Despite the resplendence of the vaulting titanium walls of Daniel Libeskind's addition to the Denver Art Museum, it is time to turn attention to what goes inside.
Of special interest will be an October exhibition, "Artisan & Kings, Selected Treasures From the Louvre."
The show includes more than 125 paintings, sculptures and decorative arts collected by the Sun King, Louis XIV, and his two successors, as well as works seized after the French Revolution or later by Napoleon. It will be the first time the Louvre works have ever traveled to the western states, the Denver museum said.
"Our visitors will have the unprecedented opportunity to see works from the world's greatest collection of European art. The expansion of the museum enables us to host an exhibition of this magnitude, and we are delighted to launch our traveling exhibition program with a show of this caliber," said Lewis Sharpe, museum director.
"It is really a chance to take advantage of what the Frederic C. Hamilton building has to offer. We are using two out of our three exhibition spaces. We are in a great position to be attracting phenomenal exhibitions," said Melora McDermott-Lewis, director of education and master teacher for European and American art at the museum.
The Louvre's director, Henri Loyrette, says the museum believes it has an obligation to serve the entire art world. "It seems especially natural for us to turn to the United States, with whom we have very special, long-standing ties," he said.
McDermott-Lewis said Loyette and other world museum directors are interested in learning how Americans do things, both displaying art and raising money to pay for it.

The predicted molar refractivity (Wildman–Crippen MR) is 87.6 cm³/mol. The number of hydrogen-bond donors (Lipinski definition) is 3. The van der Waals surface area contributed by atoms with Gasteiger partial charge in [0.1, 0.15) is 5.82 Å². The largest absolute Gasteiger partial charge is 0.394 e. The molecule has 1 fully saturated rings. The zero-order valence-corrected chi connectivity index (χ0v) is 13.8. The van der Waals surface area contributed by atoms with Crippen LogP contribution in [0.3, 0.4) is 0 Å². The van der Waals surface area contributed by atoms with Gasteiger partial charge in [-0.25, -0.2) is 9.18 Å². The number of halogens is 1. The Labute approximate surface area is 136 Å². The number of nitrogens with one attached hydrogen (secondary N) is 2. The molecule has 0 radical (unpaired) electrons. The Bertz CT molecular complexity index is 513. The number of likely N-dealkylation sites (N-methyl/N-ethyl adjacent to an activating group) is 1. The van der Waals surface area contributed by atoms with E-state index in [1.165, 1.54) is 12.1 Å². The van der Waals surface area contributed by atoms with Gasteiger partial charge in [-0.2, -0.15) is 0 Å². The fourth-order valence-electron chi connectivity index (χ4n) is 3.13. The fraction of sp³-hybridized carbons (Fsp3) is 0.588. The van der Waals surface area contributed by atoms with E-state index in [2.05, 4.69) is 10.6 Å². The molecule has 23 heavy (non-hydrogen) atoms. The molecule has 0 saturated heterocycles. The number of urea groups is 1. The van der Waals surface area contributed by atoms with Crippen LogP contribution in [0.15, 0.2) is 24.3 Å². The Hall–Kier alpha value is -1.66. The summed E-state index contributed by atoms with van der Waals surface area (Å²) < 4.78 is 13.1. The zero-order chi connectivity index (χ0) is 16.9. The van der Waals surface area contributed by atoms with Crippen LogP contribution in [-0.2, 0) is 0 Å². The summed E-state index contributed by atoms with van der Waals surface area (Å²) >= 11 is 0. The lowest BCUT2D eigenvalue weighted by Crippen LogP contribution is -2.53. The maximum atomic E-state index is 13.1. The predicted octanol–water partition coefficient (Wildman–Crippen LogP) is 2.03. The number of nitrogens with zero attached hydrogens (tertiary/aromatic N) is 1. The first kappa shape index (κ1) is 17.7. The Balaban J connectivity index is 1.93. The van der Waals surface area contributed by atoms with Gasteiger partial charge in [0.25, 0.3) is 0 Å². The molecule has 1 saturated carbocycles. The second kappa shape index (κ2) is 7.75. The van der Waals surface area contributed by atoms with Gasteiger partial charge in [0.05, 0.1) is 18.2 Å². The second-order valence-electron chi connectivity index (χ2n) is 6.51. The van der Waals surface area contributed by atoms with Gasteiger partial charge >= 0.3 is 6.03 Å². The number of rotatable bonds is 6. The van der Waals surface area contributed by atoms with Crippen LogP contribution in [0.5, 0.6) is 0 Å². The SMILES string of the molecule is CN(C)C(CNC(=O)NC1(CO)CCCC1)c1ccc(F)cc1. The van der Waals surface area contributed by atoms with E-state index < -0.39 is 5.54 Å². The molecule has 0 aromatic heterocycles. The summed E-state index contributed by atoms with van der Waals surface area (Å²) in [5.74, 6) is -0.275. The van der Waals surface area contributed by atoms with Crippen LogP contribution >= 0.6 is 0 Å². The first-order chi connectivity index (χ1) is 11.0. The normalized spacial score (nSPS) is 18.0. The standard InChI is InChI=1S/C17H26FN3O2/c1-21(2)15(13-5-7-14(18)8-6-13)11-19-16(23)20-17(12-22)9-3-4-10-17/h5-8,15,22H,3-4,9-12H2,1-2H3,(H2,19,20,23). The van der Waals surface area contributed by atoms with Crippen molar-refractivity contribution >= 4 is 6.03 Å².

For example, Denver will feature an area where artisans will demonstrate the metal, weaving and porcelain painting techniques used to create decorative art.
Works in the October through January exhibition include pieces by Anthony van Dyck, Jean-Honore Fragonard, Nicolas Poussin, Rembrandt van Rijn, Peter Paul Rubens, Titian, Diego Velazquez and Gianlorenzo Bemini.
Denver has had remarkable success in recent decades in drawing quality exhibitions to the museum's original castlelike building, designed by late architect Gio Ponti. Next door is the Denver Public Library, renovated by Michael Graves, making the one-block area almost a museum of architecture.
A major exhibition of impressionist paintings from dozens of museums is planned for next February, followed by two more exhibitions from the Louvre. Many of the works in the October show are currently on display at the High Museum in Atlanta.